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Remembered Today:

Delvert - GOH - Rupprecht


krycha101

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Hi everyone

I am Polish historian who have been writing a book about Flanders campaign in 1917 for several years.

Most British books I have read (except for Edmonds and Bean) completely lack of German and French point of view. I wonder if anyone could help me. Does anyone have electronic copies of these items?:

German Official Account Bd XIII (Der Weltkrieg von 1914 bis 1918 Bd XIII) - at least chapters concerning the Flanders campaign

Delvert, Les opérations de la 1ère armée dans les Flandres (1920)

Rupprecht, Mein kriegstagebuch Bd 2 (1929) - at least chapters about the campaign

Les Armees francaises dans la Grande Guerre Tome V vol II - chapters concerning offensive in Flanders

I could pay a reasonable price

my e-mail krycha101@poczta.fm

PS. Are there any modern books (in English or French) describing the battle of Ypres 1917 from the French perspective?

Best regards

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krycha;

I think no on all counts, which is why you have heard nothing. The Der Weltkrieg 1914 bis 1918 Band 13 is very, very rare, and a copy of the book would be very expensive (probably 200 Euros or more, I suspect), but it is possible that someone may, at some time, put it on a CD. Not anytime soon.

True, until a while ago it seems that few writers working in English tended to use foreign-language sources, but that certainly has changed.

Bob Lembke

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Kronprinz Rupprecht's book has entries for 3 & 23 September; 4, 19 20 and 21 October 1917. Eleven pages in all. I don't have the ability to scan the pages. No possibility of transcribing them for you either, at present. Sorry. But I am happy to check the entries in response to a specific question.

Robert

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krycha;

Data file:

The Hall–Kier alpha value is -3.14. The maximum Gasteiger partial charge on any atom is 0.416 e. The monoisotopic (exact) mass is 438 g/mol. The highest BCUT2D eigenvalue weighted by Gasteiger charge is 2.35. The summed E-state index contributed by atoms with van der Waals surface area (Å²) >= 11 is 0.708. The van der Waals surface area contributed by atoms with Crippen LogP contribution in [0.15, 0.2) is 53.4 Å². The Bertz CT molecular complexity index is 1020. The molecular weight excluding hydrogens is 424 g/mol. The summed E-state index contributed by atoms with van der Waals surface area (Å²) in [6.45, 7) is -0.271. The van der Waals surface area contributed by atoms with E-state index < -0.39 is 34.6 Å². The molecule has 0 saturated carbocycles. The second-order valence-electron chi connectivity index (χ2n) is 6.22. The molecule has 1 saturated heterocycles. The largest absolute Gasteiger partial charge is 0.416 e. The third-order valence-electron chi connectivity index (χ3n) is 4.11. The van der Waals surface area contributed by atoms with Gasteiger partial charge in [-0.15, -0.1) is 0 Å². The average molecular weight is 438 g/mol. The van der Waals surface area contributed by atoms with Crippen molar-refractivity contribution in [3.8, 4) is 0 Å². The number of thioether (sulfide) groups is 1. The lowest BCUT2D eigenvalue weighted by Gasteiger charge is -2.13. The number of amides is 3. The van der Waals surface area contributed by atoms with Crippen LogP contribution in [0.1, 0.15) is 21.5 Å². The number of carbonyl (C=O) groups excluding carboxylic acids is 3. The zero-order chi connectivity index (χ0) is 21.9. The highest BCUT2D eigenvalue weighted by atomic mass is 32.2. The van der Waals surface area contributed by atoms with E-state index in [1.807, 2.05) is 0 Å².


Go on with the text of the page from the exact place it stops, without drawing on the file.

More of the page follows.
I think no on all counts, which is why you have heard nothing. The Der Weltkrieg 1914 bis 1918 Band 13 is very, very rare, and a copy of the book would be very expensive (probably 200 Euros or more, I suspect), but it is possible that someone may, at some time, put it on a CD. Not anytime soon.

True, until a while ago it seems that few writers working in English tended to use foreign-language sources, but that certainly has changed.

Bob Lembke

Yeah, most of books contain in their "bibliographies" both "der Weltkrieg bd 13" and "les armees francais" but actually none of them really reffer to those books. As a result we have monographies about Passchendaele campaign seen mostly trough British eyes. (Prior & Wilson, McCarthy, Warren, Steel & Hart, Macdonald).

Fortunately Edmonds and Bean quote german sources abundantly. But even Edmonds fail to show a French point of view. This perspective is completely neglected. :(

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Fortunately Edmonds and Bean quote german sources abundantly. But even Edmonds fail to show a French point of view. This perspective is completely neglected. :(

I found that in Anthony Clayton's Paths of Gory, about the French Army during the 1914-18 war. I can only remember him devoting a few lines to the Ypres campaign.

Jon